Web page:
Today pdpecho inaugurates a weekly post curating research articles/papers/studies or dissertations in the field of data protection and privacy, that are available under an open access regime and that were recently published.
This week there are three recommended pieces for your weekend read. The first article, published by researchers from Queen Mary University of London and Cambridge University, provides an analysis of the impact of using machine learning to conduct profiling of individuals in the context of the EU General Data Protection Regulation.
The second article is the view of a researcher specialised in International Development, from the University of Amsterdam, on the new trend in humanitarian work to consider data as a public good, regardless of whether it is personal or not.
The last paper is a draft authored by a law student at Yale (published on SSRN), which explores an interesting phenomenon: how data brokers have begun to sell data products to individual consumers interested in tracking the activities of love interests, professional contacts, and other people of interest. The paper underlines that the US privacy law system lacks protection for individuals whose data are sold in this scenario and proposes a solution.
1) Machine Learning with Personal Data (by Dimitra Kamarinou, Christopher Millard, Jatinder Singh)
“This paper provides an analysis of the impact of using machine learning to conduct profiling of individuals in the context of the EU General Data Protection Regulation.
We look at what profiling means and at the right that data subjects have not to be subject to decisions based solely on automated processing, including profiling, which produce legal effects concerning them or significantly affect them. We also look at data subjects’ right to be informed about the existence of automated decision-making, including profiling, and their right to receive meaningful information about the logic involved, as well as the significance and the envisaged consequences of such processing.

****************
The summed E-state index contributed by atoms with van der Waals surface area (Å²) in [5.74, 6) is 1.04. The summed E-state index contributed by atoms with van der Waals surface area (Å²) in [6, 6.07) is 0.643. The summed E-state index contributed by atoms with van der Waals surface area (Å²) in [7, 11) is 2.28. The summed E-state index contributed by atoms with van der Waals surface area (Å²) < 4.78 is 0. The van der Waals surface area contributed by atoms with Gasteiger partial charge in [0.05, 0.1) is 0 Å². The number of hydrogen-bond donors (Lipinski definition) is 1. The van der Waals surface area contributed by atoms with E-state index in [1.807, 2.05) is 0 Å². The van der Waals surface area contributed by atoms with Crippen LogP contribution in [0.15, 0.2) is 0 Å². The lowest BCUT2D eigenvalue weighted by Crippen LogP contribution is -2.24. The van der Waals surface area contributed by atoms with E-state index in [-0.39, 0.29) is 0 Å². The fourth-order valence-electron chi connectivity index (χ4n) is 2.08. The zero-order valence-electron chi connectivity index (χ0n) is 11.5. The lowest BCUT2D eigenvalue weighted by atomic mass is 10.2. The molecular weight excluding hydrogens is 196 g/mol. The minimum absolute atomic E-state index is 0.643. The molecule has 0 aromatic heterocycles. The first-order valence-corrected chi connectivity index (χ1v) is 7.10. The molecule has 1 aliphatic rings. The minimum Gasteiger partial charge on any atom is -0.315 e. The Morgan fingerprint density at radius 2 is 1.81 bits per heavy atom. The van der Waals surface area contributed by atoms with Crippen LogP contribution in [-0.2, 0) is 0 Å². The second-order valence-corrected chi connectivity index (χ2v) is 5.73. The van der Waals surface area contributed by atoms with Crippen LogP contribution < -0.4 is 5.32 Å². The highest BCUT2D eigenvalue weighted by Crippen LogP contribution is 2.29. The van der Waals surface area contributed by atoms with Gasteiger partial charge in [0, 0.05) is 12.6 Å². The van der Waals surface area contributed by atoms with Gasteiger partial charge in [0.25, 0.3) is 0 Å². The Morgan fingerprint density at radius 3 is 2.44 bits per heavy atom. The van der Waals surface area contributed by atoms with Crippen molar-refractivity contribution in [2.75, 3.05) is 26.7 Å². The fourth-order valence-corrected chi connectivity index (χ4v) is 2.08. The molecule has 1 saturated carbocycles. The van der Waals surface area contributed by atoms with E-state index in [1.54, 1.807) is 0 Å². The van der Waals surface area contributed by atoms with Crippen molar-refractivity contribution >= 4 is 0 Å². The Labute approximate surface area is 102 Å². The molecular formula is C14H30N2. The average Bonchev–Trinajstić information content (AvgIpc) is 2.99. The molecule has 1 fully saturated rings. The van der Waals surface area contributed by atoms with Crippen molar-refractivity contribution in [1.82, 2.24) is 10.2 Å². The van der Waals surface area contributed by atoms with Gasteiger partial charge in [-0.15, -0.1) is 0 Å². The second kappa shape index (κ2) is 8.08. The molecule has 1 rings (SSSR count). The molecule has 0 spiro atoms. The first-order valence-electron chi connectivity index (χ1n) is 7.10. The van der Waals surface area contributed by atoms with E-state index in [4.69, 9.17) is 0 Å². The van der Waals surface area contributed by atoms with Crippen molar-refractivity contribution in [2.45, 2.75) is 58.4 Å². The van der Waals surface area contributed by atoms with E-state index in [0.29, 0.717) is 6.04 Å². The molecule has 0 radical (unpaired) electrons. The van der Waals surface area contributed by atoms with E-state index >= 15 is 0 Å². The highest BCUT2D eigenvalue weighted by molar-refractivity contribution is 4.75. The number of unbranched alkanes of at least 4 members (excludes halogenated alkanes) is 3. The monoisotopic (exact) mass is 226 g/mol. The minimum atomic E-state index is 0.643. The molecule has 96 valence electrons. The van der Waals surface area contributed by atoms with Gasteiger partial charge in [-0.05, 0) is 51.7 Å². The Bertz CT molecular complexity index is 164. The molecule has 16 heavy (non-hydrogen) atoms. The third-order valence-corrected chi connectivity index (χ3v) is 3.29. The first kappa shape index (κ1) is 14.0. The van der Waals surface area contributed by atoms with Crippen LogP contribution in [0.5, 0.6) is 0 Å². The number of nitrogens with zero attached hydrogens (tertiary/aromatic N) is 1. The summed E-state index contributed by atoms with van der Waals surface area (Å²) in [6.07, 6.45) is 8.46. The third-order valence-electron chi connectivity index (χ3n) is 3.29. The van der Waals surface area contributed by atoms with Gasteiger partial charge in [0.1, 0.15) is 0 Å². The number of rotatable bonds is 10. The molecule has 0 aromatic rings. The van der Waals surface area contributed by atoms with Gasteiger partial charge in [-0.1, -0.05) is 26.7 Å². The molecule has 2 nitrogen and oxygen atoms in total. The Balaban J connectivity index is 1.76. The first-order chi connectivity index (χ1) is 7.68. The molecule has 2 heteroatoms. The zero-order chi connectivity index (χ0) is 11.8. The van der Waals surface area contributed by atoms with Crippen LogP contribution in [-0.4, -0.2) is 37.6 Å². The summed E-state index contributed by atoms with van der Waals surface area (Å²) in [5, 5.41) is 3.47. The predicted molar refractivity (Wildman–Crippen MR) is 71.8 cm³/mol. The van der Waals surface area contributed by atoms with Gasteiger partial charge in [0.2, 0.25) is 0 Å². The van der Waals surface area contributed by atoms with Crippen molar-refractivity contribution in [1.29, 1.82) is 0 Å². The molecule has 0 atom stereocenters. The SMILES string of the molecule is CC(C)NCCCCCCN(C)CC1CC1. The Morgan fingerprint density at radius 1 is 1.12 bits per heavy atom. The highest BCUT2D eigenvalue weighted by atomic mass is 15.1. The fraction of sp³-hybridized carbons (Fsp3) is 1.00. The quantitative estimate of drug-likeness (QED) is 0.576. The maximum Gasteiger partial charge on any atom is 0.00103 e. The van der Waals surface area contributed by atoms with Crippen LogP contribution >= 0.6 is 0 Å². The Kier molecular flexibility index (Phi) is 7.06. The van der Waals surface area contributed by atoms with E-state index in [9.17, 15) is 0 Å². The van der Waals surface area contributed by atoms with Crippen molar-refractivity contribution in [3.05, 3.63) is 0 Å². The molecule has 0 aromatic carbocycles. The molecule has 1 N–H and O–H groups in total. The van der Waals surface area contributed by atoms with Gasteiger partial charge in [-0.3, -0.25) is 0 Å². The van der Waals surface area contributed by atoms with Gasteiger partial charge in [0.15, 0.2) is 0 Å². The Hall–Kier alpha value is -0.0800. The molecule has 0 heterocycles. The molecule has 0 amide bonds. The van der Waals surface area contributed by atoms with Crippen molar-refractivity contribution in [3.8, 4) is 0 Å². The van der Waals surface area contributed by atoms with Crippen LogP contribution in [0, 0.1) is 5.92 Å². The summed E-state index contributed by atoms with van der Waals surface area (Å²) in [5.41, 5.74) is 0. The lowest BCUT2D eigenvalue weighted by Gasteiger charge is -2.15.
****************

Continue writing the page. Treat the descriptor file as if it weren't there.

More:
The purpose of this paper is to explore the application of relevant data protection rights and obligations to machine learning, including implications for the development and deployment of machine learning systems and the ways in which personal data are collected and used. In particular, we consider what compliance with the first data protection principle of lawful, fair, and transparent processing means in the context of using machine learning for profiling purposes. We ask whether automated processing utilising machine learning, including for profiling purposes, might in fact offer benefits and not merely present challenges in relation to fair and lawful processing.”
The paper was published as “Queen Mary School of Law Legal Studies Research Paper No. 247/2016″.
2) The ethics of Big Data as a public good: which public? Whose good? (by Linnet Taylor)
“International development and humanitarian organizations are increasingly calling for digital data to be treated as a public good because of its value in supplementing scarce national statistics and informing interventions, including in emergencies. In response to this claim, a ‘responsible data’ movement has evolved to discuss guidelines and frameworks that will establish ethical principles for data sharing. However, this movement is not gaining traction with those who hold the highest-value data, particularly mobile network operators who are proving reluctant to make data collected in low- and middle-income countries accessible through intermediaries.
This paper evaluates how the argument for ‘data as a public good’ fits with the corporate reality of big data, exploring existing models for data sharing. I draw on the idea of corporate data as an ecosystem involving often conflicting rights, duties and claims, in comparison to the utilitarian claim that data’s humanitarian value makes it imperative to share them. I assess the power dynamics implied by the idea of data as a public good, and how differing incentives lead actors to adopt particular ethical positions with regard to the use of data.”
This article is part of the themed issue ‘The ethical impact of data science’ in “Philosophical transactions of the Royal Society A”.
3) What Happens When an Acquaintance Buys Your Data?: A New Privacy Harm in the Age of Data Brokers (by Theodore Rostow)
“Privacy scholarship to date has failed to consider a new development in the commercial privacy landscape. Data brokers have begun to sell data products to individual consumers interested in tracking the activities of love interests, professional contacts, and other people of interest. This practice creates an avenue for a new type of privacy harm — “insider control” — which privacy scholarship has yet to recognize.